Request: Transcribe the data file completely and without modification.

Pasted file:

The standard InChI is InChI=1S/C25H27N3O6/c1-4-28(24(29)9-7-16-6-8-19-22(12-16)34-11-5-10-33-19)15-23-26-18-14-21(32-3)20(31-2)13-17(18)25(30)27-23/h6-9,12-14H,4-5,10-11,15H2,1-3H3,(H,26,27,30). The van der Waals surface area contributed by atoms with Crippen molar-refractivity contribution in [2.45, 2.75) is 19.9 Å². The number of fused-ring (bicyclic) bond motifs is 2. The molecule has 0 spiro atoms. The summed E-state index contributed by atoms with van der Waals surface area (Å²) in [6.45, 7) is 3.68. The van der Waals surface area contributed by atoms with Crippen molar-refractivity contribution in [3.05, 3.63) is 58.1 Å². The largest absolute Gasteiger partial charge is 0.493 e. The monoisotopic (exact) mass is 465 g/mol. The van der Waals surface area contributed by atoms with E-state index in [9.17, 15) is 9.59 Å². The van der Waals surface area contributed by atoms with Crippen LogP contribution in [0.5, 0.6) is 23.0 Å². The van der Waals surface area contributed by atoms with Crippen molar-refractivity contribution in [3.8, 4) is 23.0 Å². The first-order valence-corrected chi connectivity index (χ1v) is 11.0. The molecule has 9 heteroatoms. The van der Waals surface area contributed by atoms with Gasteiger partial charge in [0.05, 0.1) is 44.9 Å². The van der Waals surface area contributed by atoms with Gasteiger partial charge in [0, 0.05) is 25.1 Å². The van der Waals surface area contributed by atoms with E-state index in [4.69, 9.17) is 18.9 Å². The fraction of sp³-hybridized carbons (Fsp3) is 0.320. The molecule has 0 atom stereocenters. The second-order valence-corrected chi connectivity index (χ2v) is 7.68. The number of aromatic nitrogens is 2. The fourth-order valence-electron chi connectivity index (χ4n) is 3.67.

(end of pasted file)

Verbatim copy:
The standard InChI is InChI=1S/C25H27N3O6/c1-4-28(24(29)9-7-16-6-8-19-22(12-16)34-11-5-10-33-19)15-23-26-18-14-21(32-3)20(31-2)13-17(18)25(30)27-23/h6-9,12-14H,4-5,10-11,15H2,1-3H3,(H,26,27,30). The van der Waals surface area contributed by atoms with Crippen molar-refractivity contribution in [2.45, 2.75) is 19.9 Å². The number of fused-ring (bicyclic) bond motifs is 2. The molecule has 0 spiro atoms. The summed E-state index contributed by atoms with van der Waals surface area (Å²) in [6.45, 7) is 3.68. The van der Waals surface area contributed by atoms with Crippen molar-refractivity contribution in [3.05, 3.63) is 58.1 Å². The largest absolute Gasteiger partial charge is 0.493 e. The monoisotopic (exact) mass is 465 g/mol. The van der Waals surface area contributed by atoms with E-state index in [9.17, 15) is 9.59 Å². The van der Waals surface area contributed by atoms with Crippen LogP contribution in [0.5, 0.6) is 23.0 Å². The van der Waals surface area contributed by atoms with Crippen molar-refractivity contribution in [3.8, 4) is 23.0 Å². The first-order valence-corrected chi connectivity index (χ1v) is 11.0. The molecule has 9 heteroatoms. The van der Waals surface area contributed by atoms with Gasteiger partial charge in [0.05, 0.1) is 44.9 Å². The van der Waals surface area contributed by atoms with Gasteiger partial charge in [0, 0.05) is 25.1 Å². The van der Waals surface area contributed by atoms with E-state index in [4.69, 9.17) is 18.9 Å². The fraction of sp³-hybridized carbons (Fsp3) is 0.320. The molecule has 0 atom stereocenters. The second-order valence-corrected chi connectivity index (χ2v) is 7.68. The number of aromatic nitrogens is 2. The fourth-order valence-electron chi connectivity index (χ4n) is 3.67.